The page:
The terms "motorcycle group/outlaw motorcycle gang crime" are defined as follows:
A motorcycle group is an association of several persons that is characterised by a strict hierarchical structure, close personal relationships among the group members, very limited willingness to co-operate with the police as well as self-made strict rules and regulations. By wearing the same clothes or insignia, the group members demonstrate their shared identity to the outside world.
Outlaw motorcycle gang crime includes all offences committed by individual or several members of a motorcycle group that are to be seen – as regards behavioural motivation – in direct connection with the membership of this group and solidarity. Outlaw motorcycle gang crime is defined by the motivation for the offences committed that is directly linked to the motorcycle group. For a classification, a consideration of the crime scenario substantiated by criminological experience is sufficient.
Outlaw motorcycle gangs
Outlaw motorcycle gangs (OMCG) are police-relevant gangs. In Germany, this primarily includes the Hells Angels Motorcycle Club (HAMC), the Bandidos MC (BMC), the Outlaws MC (OMC) and the Gremium MC (GMC) as well as their supporter clubs.
The OMCGs were created in the mid-20th century from a group of former members of the U.S. Air Force, the "Pissed Off Bastards of Bloomington", who later changed their name into Hells Angels MC and were an example for all groups created afterwards.
Structures and organisation
The structures of the different gangs are nearly identical. They are hierarchically structured and have strict rules providing for sometimes drastic penalties if rules are violated. The smallest organisational unit is the local association. The BMC, OMC and GMC call this a "chapter", whereas the HAMC calls it a "charter" (hereafter referred to as: chapter). In Germany, the chapter name mostly refers to a region or city where the gang is based. The chapters are more or less independent in their region but have strong national and international relationships within the overall organisation.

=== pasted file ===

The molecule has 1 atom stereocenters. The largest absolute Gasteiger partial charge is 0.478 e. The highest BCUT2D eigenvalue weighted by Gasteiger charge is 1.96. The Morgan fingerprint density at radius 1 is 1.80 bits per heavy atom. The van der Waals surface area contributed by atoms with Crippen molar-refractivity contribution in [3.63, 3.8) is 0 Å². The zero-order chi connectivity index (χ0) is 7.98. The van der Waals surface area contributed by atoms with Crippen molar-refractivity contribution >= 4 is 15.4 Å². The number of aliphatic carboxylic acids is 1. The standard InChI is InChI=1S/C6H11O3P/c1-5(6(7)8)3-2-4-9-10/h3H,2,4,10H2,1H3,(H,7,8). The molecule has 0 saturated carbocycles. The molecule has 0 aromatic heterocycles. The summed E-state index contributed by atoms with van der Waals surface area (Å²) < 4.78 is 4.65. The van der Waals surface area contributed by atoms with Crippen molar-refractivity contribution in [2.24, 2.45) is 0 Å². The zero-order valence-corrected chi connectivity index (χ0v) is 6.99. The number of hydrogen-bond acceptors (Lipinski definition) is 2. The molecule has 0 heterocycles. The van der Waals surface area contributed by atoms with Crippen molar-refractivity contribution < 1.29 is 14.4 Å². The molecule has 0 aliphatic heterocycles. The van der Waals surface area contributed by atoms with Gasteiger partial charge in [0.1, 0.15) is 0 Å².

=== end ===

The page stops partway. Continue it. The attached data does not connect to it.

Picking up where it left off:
The actually legal (association) structures and the international network of outlaw motorcycle gangs hold considerable potential for being used criminally. Power and territorial interests are asserted against competing gangs with a high degree of criminal energy. However, outlaw motorcycle gangs are also active in specific legal business areas such as the security industry, in the red-light scene and with tattoo shops.
Links to organised crime
In Germany, more and more investigations into outlaw motorcycle gangs and their members reveal that criminal outlaw motorcycle gangs also co-operate with other organised crime groups. The focus here is on the field of violent crime and violations of the Narcotic Drugs Act (BtMG) and the Weapons Act (WaffG).
Most of the offences committed by members of outlaw motorcycle gangs are offences involving brutality (dangerous bodily injury, actual bodily harm, extortion resembling robbery, extortion, threats). The background of these offences are often traditional enmities between the gangs.
The threshold for the use of sometimes massive violence and the commission of homicide offences is low. The gangs also do not stop at using thrust weapons and firearms, accepting that uninvolved third persons might be injured. In the course of conflicts between two gangs, violence can escalate quickly and may result in intentional killings.
Unreported and unrecorded crime
It has to be assumed that the number of unreported and unrecorded offences in the field of outlaw motorcycle gang crime is fairly high. The code of conduct of outlaw motorcycle gangs prohibits forms of behaviour supporting investigations, especially co-operation with investigating authorities. As the members of outlaw motorcycle gangs lack the willingness to make a statement and witnesses are being intimidated and threatened, offences committed by outlaw motorcycle gangs only become partly known to law enforcement/prosecution authorities.